In Quebec, l’Autorité des Marchés Financiers (AMF) is the regulatory body. Unfortunately, it is only responsible for investment professionals that choose to register with AMF. Recently, l’Autorité des Marchés Financiers pressed charges against Vincent Lacroix and collaborators in the Norbourg case. The outcome was 5 years of imprisonment (although Lacroix was released less than a year after the beginning of his prison term) compared to 150 years imprisonment for Bernie Madoff in the US. Instead of questioning the effectiveness of regulation in Quebec to protect investors, AMF believes that investors should be responsible for making good or bad decisions when choosing an investment professional. In its campaign “Investigate”, AMF proposes five steps that an investor should follow before making investment decisions.
Unfortunately, it seems that the government of Canada is not intent on making any fundamental changes to the regulatory environment of the financial system. Although the Conservative government has announced last year that it was planning to introduce minimum sentences (2 years) for economic crimes, a report on Global Economic Crime by PriceWaterhouseCoopers concludes that Canada is a top destination for white-collar crimes.


Canada's handling of white-collar crime is a crime

A good country for crooks: Canada's losing war against white-collar crime

Harper soft on white collar crime

The Court of Appeal Reduces Vincent Lacroix’s “First” Sentence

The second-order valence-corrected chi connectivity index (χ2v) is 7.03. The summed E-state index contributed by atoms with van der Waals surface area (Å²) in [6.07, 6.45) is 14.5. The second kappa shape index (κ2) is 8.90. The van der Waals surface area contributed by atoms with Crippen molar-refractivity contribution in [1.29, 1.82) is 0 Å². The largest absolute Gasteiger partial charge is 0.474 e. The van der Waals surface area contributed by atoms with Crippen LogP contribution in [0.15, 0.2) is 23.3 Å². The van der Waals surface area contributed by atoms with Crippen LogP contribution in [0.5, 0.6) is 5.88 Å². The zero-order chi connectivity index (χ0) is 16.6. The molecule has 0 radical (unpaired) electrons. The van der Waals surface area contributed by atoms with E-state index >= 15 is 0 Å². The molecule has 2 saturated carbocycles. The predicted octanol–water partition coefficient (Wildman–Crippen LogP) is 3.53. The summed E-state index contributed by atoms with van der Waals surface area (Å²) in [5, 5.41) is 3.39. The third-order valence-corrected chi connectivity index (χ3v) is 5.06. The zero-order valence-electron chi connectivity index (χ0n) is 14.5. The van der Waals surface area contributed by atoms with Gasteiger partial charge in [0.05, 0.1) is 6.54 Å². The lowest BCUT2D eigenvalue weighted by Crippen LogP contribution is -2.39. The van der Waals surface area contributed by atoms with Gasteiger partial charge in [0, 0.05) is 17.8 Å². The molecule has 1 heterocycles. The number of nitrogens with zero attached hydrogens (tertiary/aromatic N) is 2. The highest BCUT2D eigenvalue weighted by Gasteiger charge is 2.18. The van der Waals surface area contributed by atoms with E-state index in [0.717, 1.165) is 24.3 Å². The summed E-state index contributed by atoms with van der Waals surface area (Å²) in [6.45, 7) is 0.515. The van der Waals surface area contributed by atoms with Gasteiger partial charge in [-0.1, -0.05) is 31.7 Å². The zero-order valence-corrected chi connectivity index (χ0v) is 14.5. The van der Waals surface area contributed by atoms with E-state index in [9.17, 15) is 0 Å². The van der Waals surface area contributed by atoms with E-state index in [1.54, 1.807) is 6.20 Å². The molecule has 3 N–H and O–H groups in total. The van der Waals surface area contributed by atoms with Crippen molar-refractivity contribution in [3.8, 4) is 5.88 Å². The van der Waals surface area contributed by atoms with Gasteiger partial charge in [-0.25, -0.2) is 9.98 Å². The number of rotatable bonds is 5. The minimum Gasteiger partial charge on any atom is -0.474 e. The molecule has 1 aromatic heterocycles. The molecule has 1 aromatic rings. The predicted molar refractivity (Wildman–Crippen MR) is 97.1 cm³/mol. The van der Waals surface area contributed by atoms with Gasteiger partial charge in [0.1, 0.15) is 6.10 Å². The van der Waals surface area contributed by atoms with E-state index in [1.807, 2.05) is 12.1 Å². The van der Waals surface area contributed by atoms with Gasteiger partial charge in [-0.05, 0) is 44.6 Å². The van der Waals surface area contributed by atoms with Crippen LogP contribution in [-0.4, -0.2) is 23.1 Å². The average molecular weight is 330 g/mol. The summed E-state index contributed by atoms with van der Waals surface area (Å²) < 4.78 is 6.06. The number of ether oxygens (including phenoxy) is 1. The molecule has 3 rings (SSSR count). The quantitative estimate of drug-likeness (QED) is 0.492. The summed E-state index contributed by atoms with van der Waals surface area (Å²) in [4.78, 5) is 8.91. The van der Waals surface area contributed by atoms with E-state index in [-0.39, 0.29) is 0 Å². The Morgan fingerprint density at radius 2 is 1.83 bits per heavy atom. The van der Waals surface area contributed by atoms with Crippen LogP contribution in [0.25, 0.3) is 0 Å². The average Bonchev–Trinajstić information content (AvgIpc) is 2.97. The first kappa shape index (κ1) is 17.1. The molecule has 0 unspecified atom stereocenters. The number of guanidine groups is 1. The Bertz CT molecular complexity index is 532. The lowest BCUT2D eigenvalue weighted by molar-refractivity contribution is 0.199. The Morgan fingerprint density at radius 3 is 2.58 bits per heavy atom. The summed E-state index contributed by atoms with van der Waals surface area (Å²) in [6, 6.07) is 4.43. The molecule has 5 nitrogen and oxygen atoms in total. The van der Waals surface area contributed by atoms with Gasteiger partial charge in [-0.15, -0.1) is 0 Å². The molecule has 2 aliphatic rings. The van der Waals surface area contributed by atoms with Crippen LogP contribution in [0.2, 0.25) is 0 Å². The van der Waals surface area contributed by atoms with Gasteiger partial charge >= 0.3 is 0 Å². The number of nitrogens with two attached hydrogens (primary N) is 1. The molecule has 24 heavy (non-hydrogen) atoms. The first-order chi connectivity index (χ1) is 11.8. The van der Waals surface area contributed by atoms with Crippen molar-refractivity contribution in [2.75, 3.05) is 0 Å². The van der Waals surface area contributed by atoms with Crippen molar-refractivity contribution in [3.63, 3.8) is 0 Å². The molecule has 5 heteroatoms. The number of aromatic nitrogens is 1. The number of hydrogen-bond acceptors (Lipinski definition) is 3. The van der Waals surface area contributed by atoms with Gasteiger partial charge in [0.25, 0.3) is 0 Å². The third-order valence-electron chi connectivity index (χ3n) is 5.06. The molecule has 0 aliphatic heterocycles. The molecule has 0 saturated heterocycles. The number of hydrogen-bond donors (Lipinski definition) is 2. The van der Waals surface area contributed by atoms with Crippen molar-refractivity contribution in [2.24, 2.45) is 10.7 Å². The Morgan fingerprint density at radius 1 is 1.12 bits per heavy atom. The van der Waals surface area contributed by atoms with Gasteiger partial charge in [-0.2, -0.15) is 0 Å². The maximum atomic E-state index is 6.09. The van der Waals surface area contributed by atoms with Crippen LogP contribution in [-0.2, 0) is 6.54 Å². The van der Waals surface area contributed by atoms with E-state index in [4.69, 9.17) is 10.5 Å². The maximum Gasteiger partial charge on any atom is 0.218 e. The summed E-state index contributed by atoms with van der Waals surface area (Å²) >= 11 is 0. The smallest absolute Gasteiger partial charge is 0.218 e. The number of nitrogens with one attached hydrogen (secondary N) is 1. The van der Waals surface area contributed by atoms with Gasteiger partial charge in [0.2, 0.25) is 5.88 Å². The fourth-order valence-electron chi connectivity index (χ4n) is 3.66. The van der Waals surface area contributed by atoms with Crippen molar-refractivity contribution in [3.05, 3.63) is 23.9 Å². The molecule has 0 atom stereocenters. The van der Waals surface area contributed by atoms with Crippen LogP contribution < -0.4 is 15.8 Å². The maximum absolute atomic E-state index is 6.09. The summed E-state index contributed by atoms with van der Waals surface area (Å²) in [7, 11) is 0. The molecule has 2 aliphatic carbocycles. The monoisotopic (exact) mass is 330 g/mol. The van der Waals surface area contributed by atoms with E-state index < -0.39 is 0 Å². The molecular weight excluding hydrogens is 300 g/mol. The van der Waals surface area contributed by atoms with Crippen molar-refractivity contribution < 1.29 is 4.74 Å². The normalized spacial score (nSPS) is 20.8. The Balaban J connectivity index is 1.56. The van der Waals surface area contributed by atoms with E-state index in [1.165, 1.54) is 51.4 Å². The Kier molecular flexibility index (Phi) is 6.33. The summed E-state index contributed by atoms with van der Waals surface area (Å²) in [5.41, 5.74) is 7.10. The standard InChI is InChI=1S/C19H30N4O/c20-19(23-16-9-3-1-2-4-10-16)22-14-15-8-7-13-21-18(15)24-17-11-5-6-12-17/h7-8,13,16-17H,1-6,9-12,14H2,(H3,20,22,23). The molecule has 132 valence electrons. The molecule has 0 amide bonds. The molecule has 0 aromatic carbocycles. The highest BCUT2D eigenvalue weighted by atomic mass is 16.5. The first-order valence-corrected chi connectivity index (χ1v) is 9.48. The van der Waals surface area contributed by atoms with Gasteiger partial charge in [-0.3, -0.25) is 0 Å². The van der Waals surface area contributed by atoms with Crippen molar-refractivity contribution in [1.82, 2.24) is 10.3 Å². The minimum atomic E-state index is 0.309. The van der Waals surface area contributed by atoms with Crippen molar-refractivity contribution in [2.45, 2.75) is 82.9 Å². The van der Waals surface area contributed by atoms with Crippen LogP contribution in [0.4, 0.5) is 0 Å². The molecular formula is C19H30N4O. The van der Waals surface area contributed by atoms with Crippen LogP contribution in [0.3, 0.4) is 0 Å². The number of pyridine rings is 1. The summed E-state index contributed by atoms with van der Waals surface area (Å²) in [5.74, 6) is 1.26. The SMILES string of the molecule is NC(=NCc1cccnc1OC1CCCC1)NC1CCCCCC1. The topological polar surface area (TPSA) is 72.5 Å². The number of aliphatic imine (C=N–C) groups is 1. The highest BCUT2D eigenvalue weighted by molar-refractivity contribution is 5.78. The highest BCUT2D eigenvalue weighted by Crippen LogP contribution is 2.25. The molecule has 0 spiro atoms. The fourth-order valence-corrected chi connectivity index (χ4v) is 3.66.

Norbourg fraudster Vincent Lacroix sentenced to 13 years

Earl Jones pleads guilty in $50M fraud

Norbourg fraud trial ends after jurors fail to reach unanimous verdict

2009 Global Economic Crime Survey

Saturday, January 23, 2010

PEETHREEPHOBIA, OR THE FEAR OF P3s (Public-Private Partnerships)

I remember attending a conference on the economic model of Quebec in 2004, where a UK government representative was advocating for P3s and their advantages. It seemed that England had found a way to make it work and that P3s were used extensively; success stories were plentiful.

However, there is much debate in Canada and especially in Quebec on the merits of P3s. Interest groups such as labour unions finance anti-P3 campaigns such as this one currently seen on TV nationwide:

Should P3 initiatives be terminated in order to protect Canadian citizen interests? After taking a look at both sides of the argument, here are my conclusions.

First off, what are P3s? The Canadian Council for Public-Private Partnerships defines P3 as: “a cooperative venture between the public and private sectors, built on expertise of each partner, that best meets clearly defined public needs through the appropriate allocation of resources, risks and rewards.”

Typically, P3s will tend to be long-term agreements where financing, design, construction and maintenance of facilities are shared between public and private organizations.

Although one of the first countries to use P3s was France in the 18th century(1), the UK and Australia are credit for its invention. The UK is by far the biggest purchaser of P3s, with as many as 400 projects commissioned in 2005(2). Here in Quebec, P3s were introduced by Monique Jérôme-Forget, then Minister of Public Administration and Government Services, at the turn of the century. Once the Quebec Public-Private Partnerships Agency (PPPA) was founded by Jérôme-Forget, the controversy began.

In Canada, the media has been much more responsive to failures than successes, possibly affecting public opinion on the matter (4). Despite a difficult start, there is a consensus that the media is starting to be more objective in its reporting of P3 projects and moreover, surveys show that public opinion has been more favourable to P3s recently (4).

The P3 debate plays along the following lines: